At the beginning of the year, we know it’s time to stock up on classroom essentials that will make teaching easy and learning fun. Easel pads are one of those invaluable items that will do just that, and they are on almost every teacher’s supply list. They’re just so versatile. We’ve made a quick list of five great ways to use easel pads in an elementary classroom.
The teacher and the students share the marker, as they write a message on the easel. The students fill in the sounds that they know, while the teacher fills in other word parts. For instance, one Kindergarten student may be able to hear and write the “g” in the word “game,” while another may be able to add the “a,” and even a third adds the “m.” The teacher may then add the “e” and provide a quick “mini-lesson” on silent “e.”
The teacher writes the message in shared writing, but it is created with the students under her guidance. The words in the message are written on the easel one at a time. Each time the teacher adds a new word, the message is re-read from the beginning by the whole class. The message becomes a familiar piece of print that hangs in the class for students to re-read.
PAVE is a strategy for introducing new vocabulary words and stands for prediction, association, verification, and evaluation. Students can work together in a group using an easel pad to complete a PAVE map when given a new word. They first predict word meaning using context clues and record that on the easel pad. Next, they draw a picture of that. Then, they must verify the word’s meaning by writing the dictionary definition. Finally, they evaluate their original prediction.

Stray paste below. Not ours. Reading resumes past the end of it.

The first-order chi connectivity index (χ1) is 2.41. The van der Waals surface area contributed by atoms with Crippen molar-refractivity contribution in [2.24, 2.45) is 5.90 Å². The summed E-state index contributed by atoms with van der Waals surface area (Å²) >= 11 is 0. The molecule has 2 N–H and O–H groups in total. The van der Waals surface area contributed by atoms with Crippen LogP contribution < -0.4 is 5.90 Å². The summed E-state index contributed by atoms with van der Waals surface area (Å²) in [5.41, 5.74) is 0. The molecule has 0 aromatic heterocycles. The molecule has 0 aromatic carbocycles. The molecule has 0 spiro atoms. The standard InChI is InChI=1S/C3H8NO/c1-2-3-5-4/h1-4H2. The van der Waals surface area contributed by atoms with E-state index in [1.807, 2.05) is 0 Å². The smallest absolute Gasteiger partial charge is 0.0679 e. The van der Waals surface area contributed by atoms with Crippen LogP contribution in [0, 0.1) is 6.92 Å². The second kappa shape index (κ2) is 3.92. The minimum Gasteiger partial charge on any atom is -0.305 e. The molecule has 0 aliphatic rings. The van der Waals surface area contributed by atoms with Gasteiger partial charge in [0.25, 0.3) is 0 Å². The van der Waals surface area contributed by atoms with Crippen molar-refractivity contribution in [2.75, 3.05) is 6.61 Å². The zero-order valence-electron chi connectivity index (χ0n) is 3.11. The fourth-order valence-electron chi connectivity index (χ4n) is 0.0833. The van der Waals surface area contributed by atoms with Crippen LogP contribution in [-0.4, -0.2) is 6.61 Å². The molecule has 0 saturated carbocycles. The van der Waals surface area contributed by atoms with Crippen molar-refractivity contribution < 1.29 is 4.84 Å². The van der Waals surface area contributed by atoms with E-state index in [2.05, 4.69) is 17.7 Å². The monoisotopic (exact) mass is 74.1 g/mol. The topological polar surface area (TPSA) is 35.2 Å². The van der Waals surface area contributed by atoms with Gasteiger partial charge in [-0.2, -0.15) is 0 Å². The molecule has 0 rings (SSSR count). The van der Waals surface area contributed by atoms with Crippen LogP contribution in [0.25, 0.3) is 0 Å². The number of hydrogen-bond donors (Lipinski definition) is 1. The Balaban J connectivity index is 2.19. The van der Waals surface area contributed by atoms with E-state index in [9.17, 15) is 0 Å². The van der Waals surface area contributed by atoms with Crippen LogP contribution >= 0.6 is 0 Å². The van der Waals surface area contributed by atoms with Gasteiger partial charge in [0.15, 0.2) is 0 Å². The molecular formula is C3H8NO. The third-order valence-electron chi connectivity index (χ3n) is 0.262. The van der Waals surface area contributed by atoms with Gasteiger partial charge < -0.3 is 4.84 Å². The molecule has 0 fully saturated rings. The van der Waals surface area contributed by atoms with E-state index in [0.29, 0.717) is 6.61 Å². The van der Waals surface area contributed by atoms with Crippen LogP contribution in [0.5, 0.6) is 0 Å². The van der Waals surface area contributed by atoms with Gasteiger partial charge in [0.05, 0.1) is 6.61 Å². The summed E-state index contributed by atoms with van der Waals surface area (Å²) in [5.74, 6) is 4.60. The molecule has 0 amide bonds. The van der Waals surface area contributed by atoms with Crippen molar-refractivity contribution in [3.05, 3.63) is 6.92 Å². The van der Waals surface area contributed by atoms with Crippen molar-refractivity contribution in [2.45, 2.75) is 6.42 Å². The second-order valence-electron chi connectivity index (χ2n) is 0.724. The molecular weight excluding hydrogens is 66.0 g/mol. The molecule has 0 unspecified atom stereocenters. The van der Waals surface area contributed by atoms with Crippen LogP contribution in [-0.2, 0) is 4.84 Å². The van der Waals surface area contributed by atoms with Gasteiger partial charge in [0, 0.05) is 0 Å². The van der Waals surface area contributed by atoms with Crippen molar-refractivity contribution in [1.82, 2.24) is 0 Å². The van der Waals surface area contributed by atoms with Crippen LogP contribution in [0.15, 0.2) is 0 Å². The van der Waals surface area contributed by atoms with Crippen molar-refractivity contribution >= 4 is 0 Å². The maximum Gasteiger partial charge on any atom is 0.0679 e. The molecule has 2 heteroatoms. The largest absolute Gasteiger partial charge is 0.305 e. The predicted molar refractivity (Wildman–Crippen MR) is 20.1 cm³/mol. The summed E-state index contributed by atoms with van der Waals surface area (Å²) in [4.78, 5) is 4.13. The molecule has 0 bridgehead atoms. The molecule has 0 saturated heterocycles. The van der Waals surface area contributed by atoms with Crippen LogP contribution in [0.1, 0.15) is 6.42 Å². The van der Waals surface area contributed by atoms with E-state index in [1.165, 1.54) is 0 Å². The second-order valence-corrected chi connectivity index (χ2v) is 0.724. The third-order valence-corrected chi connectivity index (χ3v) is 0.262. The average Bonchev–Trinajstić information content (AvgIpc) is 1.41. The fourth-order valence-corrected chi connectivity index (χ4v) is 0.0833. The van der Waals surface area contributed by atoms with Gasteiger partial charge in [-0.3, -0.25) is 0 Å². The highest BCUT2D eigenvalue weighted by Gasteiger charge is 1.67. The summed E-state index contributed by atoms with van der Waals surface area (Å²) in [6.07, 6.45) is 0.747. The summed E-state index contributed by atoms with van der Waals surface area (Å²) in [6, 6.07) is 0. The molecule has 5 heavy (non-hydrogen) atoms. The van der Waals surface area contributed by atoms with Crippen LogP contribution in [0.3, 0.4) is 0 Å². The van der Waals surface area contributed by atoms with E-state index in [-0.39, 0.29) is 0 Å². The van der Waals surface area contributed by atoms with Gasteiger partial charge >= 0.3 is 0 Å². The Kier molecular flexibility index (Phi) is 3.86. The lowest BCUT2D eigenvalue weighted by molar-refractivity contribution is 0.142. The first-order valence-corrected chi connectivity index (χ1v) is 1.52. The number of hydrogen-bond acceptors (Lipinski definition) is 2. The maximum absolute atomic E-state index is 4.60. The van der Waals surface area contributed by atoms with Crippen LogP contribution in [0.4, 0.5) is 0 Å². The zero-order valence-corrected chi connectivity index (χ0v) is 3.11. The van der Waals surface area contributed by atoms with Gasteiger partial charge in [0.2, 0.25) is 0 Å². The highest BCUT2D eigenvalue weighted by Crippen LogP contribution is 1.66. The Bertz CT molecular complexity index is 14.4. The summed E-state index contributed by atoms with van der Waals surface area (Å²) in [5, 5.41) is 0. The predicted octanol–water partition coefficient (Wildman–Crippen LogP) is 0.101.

Daily Routines and Information
Regular routines are key to great classroom management. Many teachers post items like bellwork, an agenda, a positive message, homework assignments, materials needed, etc. each day. Rather than taking up space on a white board or Projection screen, this information can be posted on an easel pad and stuck to a cabinet or wall, saving that white board for other instructional content.
Draw a simple x and y axis on the easel pad. Along the bottom list the items your “polling” your class on (e.g. – different flavors of ice cream if the poll is about favorite flavor). Allow students to write their response on a sticky note (e.g. strawberry, vanilla, etc). Students then place their sticky notes on the pad in a vertical line above the indicator for their flavor. The sticky notes create a bar graph on the easel pad.
With easel pads in a classroom, it’s easy for learning to be interactive for the students. It’s great that such a simple material can bring about such powerful learning opportunities for students. Increasing student engagement equals increasing student achievement!